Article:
Member

Posts: 16


« Reply #4 on: August 17, 2010, 08:56:39 PM »

I'm very interested in your early experiences where your uncle created a game and where you followed that up with your own created games.  Can you remember much about those games?   What were they about and how did the players interact with the game?  Were they adventurers invading dungeons to hunt for treasure like early D&D or did the play more resemble your later play with Pendragon and LOTR and emulating those kinds of adventure stories?  How did the play shift when you moved from your own invented games to the produced games?

For myself we shifted in the opposite direction.  I started playing published game systems like D&D in the early 80's and ran through a plethora of systems, in the 90's we found we didnt need all those rules and started creating our own games on the fly.
Yes, I remember those games, they were weird. They had a clear influence of d&d, even if neither I nor my uncle knew the game. But they werenīt coherent rule systems, just a bunch of numbers on a character sheet, a resolution system and GM fiat for the rest.
The first game I played, that one of Mortal Kombat, had indeed characteristics like d&d (although not exactly the same), which were rated from 3 to 18, and also HP. But then, the game used 3d6 to resolve actions, 9+ for common actions and 15+ for difficult ones. Characteristics didnīt influence rolls at all. In fact, I donīt know why they existed (probably it was what my uncle remembered of playing D&D). Everything else (including how much damage you did) was arranged by GM fiat. I enjoyed a lot those first experiences, but it was because of the excitment of discovering something new, not because of my uncle GMing skill or the game we used. I think that repeated along the first years of gaming: the urge to play (anything) was bigger than the urge to something good.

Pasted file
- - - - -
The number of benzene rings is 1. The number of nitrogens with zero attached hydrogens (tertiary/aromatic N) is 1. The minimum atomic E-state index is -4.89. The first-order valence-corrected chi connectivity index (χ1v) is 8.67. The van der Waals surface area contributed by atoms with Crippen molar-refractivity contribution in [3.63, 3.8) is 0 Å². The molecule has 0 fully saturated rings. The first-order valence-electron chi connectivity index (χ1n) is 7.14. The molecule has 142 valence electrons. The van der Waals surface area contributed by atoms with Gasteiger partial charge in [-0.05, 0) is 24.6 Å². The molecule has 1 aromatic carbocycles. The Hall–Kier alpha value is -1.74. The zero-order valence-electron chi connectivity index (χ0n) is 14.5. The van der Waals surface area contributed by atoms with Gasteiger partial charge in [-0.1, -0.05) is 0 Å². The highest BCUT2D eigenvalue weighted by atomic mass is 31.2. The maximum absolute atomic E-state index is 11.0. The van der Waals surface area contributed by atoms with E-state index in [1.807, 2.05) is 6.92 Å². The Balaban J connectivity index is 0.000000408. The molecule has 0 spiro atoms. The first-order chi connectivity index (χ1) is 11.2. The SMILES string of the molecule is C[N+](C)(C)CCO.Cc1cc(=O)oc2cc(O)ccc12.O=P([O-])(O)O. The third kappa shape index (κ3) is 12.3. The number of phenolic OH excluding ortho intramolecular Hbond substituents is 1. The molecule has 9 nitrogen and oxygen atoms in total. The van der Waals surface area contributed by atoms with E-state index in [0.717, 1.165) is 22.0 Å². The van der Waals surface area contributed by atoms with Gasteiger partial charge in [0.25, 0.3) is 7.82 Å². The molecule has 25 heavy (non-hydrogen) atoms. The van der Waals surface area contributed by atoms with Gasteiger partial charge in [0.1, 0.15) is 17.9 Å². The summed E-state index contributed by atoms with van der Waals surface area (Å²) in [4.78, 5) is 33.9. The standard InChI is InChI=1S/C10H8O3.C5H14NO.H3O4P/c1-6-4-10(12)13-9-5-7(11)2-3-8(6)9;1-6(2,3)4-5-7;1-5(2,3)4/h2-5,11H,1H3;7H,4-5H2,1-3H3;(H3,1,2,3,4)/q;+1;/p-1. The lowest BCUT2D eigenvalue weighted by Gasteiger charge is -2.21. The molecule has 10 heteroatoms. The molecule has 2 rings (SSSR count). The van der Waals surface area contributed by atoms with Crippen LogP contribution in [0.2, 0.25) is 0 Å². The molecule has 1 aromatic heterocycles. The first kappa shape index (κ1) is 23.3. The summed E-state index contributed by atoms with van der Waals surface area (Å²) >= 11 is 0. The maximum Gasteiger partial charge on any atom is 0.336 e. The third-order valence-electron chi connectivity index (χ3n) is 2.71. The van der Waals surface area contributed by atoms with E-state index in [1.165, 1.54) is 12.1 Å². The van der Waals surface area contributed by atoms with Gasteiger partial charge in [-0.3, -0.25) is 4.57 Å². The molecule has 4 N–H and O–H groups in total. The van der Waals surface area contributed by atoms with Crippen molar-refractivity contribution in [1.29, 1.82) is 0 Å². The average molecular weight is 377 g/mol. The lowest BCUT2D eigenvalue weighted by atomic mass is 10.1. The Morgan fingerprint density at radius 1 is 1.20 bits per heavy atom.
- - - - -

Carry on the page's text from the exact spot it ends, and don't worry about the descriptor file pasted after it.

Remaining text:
From then on, I developed my own systems, but always from traditional roots (rules for combat, characteristics, HP and damage, etc.), but adding something new on each new system I created: characteristics influencing rolls, skills, advancement for skills by using them (or just levels), hit locations, and magic. Then, I started toying with rules and trying new things: a magic system were spellcasters have to choose a combination of light and darkness values, and spells need rolls of them to be used (like light light darkness); 2 different HP values, vitality and resistance; specialisations, etc. As you see, creating games in isolation from the whole hobbie didnīt lead me to innovate a lot, and I never went away from a traditional game. In fact, they ressemble somewhat the heartbreakers, as conceived by Ron Edwards: games with sparks of good ideas but that, due to being created in isolation (and other factors), canīt offer a good overall game.